“In those days, if a family wanted to hear a popular new song, they would buy the sheet music allowing those able to read music and play an instrument to recreate the most popular compositions of the day in their own homes. As a result, such sheet music hits were dubbed “parlor songs.” (Syncopated Times)

“Throughout the nineteenth century, Americans took great delight in making music together by performing in instrumental and vocal ensembles, and by attending musical soirees, sing-alongs, and other interactive musical events. Families entertained themselves in the home by making music together. Parlor music — that genre of music created primarily for music-making in the home — became very fashionable as increased importance was placed on musical proficiency as a hallmark of good taste and moral reputability. Musical prowess, particularly keyboard playing, was highly prized, and a commonly-held value was that a proper education was incomplete without the study of music. Parlor music repertoire frequently included sentimental songs about romantic and maternal love, odes and tributes to historical figures and leaders of the day, and patriotic songs.” (Library of Congress, Ohio)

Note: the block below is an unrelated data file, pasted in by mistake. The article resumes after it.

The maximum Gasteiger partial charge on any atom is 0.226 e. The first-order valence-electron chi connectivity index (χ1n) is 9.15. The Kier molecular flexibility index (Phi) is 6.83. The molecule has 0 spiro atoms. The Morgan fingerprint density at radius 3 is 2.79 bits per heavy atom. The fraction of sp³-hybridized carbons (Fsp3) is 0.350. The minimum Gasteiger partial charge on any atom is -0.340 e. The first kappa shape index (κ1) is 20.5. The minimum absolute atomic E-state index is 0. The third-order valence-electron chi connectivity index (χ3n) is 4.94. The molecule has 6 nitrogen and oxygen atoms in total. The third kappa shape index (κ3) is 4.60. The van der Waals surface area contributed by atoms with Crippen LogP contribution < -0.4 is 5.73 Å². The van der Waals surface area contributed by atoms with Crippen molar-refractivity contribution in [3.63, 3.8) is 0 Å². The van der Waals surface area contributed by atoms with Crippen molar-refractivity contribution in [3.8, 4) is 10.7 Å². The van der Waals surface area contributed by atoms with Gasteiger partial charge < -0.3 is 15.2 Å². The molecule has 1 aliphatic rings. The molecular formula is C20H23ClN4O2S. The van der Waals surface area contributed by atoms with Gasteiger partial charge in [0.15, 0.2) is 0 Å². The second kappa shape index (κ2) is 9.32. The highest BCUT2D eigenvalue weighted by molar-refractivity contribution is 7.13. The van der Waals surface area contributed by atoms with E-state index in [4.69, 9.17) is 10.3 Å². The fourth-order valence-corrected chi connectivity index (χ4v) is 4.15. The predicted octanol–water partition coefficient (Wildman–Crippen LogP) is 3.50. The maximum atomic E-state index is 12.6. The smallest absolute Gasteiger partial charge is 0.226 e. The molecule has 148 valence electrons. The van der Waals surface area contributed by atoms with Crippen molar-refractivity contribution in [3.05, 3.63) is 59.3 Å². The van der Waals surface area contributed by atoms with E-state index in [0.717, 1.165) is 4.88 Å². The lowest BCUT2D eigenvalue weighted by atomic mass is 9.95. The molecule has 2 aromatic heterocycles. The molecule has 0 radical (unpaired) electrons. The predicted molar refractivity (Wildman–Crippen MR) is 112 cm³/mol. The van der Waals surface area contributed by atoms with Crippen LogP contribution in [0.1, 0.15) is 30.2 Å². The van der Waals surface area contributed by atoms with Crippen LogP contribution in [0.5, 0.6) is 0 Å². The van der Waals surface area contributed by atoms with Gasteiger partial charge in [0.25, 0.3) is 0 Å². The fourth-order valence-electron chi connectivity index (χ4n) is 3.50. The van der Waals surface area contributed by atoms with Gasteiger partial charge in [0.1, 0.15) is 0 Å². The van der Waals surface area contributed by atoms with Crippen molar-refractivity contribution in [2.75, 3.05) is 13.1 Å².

Listen to Waltz of the Years, with Jamie and John Erickson, piano
Lily Floeter, flute – John Floeter, bass
Waltz of the Years, song by Eamon Friel


Part of parlor music’s appeal was, it was easy to perform, had simple harmonies, allowed for limited vocal range, and had easily sung intervals.” (Twas Only an Irishman’s Dream)

Jamie’s Parlor Singing – Background
I sang my first parlor songs in the mid 80s, at museums, cultural centers, libraries and for special events. In 1991, Tom and Paul Amandes and I created A Season and a Time, a musical play about my Irish relations in early Chicago, commissioned by the Chicago Historical Society (now the History Museum.) This program led to In Old Chicago, the musical I perform at Chief O’Neill’s Pub.

Nell O’Reilly Tucker at the Socialist Convention 1908

I went on to sing Chicago’s Centenary program for the 1893 World Columbian Exposition, at the Chicago Cultural Center, with a small ensemble playing music in the style of the day.

In the early 2000s, the Irish American Heritage Center commissioned a program of Irish Vaudeville songs for which I performed with a quartet. Musician and historian Paddy Maloney and I gave talks on the history of Irish American popular song.